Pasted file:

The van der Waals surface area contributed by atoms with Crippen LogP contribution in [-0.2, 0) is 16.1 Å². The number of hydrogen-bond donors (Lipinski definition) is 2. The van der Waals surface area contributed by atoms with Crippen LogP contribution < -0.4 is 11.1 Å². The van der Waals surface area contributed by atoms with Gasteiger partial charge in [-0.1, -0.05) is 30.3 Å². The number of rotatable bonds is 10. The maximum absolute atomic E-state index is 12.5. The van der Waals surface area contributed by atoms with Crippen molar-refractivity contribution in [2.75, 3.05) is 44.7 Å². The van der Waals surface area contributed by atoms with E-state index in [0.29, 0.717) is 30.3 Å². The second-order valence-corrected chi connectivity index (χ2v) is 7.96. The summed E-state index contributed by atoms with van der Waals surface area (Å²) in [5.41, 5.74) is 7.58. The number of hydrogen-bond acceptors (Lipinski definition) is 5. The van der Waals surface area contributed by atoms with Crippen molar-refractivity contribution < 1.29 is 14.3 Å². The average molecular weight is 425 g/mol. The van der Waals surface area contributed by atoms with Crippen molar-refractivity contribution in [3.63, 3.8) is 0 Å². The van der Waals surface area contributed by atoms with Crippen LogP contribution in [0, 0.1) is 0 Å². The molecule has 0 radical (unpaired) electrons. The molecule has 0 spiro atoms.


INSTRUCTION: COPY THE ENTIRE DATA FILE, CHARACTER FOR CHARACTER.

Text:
The van der Waals surface area contributed by atoms with Crippen LogP contribution in [-0.2, 0) is 16.1 Å². The number of hydrogen-bond donors (Lipinski definition) is 2. The van der Waals surface area contributed by atoms with Crippen LogP contribution < -0.4 is 11.1 Å². The van der Waals surface area contributed by atoms with Gasteiger partial charge in [-0.1, -0.05) is 30.3 Å². The number of rotatable bonds is 10. The maximum absolute atomic E-state index is 12.5. The van der Waals surface area contributed by atoms with Crippen molar-refractivity contribution in [2.75, 3.05) is 44.7 Å². The van der Waals surface area contributed by atoms with E-state index in [0.29, 0.717) is 30.3 Å². The second-order valence-corrected chi connectivity index (χ2v) is 7.96. The summed E-state index contributed by atoms with van der Waals surface area (Å²) in [5.41, 5.74) is 7.58. The number of hydrogen-bond acceptors (Lipinski definition) is 5. The van der Waals surface area contributed by atoms with Crippen molar-refractivity contribution < 1.29 is 14.3 Å². The average molecular weight is 425 g/mol. The van der Waals surface area contributed by atoms with Crippen molar-refractivity contribution in [3.63, 3.8) is 0 Å². The van der Waals surface area contributed by atoms with Crippen LogP contribution in [0, 0.1) is 0 Å². The molecule has 0 radical (unpaired) electrons. The molecule has 0 spiro atoms.